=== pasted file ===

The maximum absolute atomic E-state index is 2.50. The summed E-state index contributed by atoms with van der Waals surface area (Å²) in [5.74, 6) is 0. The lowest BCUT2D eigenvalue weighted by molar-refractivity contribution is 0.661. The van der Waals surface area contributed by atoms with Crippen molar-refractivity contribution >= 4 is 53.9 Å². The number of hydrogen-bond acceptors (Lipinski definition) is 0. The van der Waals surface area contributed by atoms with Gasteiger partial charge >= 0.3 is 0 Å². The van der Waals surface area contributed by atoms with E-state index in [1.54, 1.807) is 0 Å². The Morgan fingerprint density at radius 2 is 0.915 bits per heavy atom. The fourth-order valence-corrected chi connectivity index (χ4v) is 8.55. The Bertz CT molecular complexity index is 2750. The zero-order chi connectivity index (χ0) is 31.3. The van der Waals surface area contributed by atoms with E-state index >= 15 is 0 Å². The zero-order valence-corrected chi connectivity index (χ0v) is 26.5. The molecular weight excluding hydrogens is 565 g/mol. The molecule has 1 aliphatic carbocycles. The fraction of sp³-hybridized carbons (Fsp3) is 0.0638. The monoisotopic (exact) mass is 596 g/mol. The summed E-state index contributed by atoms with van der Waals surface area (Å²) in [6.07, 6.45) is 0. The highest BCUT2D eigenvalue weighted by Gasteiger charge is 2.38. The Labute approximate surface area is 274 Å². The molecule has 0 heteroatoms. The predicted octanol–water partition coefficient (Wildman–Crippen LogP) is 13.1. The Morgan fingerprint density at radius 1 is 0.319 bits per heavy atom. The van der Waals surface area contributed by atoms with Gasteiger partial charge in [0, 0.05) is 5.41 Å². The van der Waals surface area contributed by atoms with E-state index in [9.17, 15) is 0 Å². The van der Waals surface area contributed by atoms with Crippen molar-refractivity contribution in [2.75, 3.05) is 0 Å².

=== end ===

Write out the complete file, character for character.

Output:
The maximum absolute atomic E-state index is 2.50. The summed E-state index contributed by atoms with van der Waals surface area (Å²) in [5.74, 6) is 0. The lowest BCUT2D eigenvalue weighted by molar-refractivity contribution is 0.661. The van der Waals surface area contributed by atoms with Crippen molar-refractivity contribution >= 4 is 53.9 Å². The number of hydrogen-bond acceptors (Lipinski definition) is 0. The van der Waals surface area contributed by atoms with Gasteiger partial charge >= 0.3 is 0 Å². The van der Waals surface area contributed by atoms with E-state index in [1.54, 1.807) is 0 Å². The Morgan fingerprint density at radius 2 is 0.915 bits per heavy atom. The fourth-order valence-corrected chi connectivity index (χ4v) is 8.55. The Bertz CT molecular complexity index is 2750. The zero-order chi connectivity index (χ0) is 31.3. The van der Waals surface area contributed by atoms with E-state index >= 15 is 0 Å². The zero-order valence-corrected chi connectivity index (χ0v) is 26.5. The molecular weight excluding hydrogens is 565 g/mol. The molecule has 1 aliphatic carbocycles. The fraction of sp³-hybridized carbons (Fsp3) is 0.0638. The monoisotopic (exact) mass is 596 g/mol. The summed E-state index contributed by atoms with van der Waals surface area (Å²) in [6.07, 6.45) is 0. The highest BCUT2D eigenvalue weighted by Gasteiger charge is 2.38. The Labute approximate surface area is 274 Å². The molecule has 0 heteroatoms. The predicted octanol–water partition coefficient (Wildman–Crippen LogP) is 13.1. The Morgan fingerprint density at radius 1 is 0.319 bits per heavy atom. The van der Waals surface area contributed by atoms with Gasteiger partial charge in [0, 0.05) is 5.41 Å². The van der Waals surface area contributed by atoms with E-state index in [9.17, 15) is 0 Å². The van der Waals surface area contributed by atoms with Crippen molar-refractivity contribution in [2.75, 3.05) is 0 Å².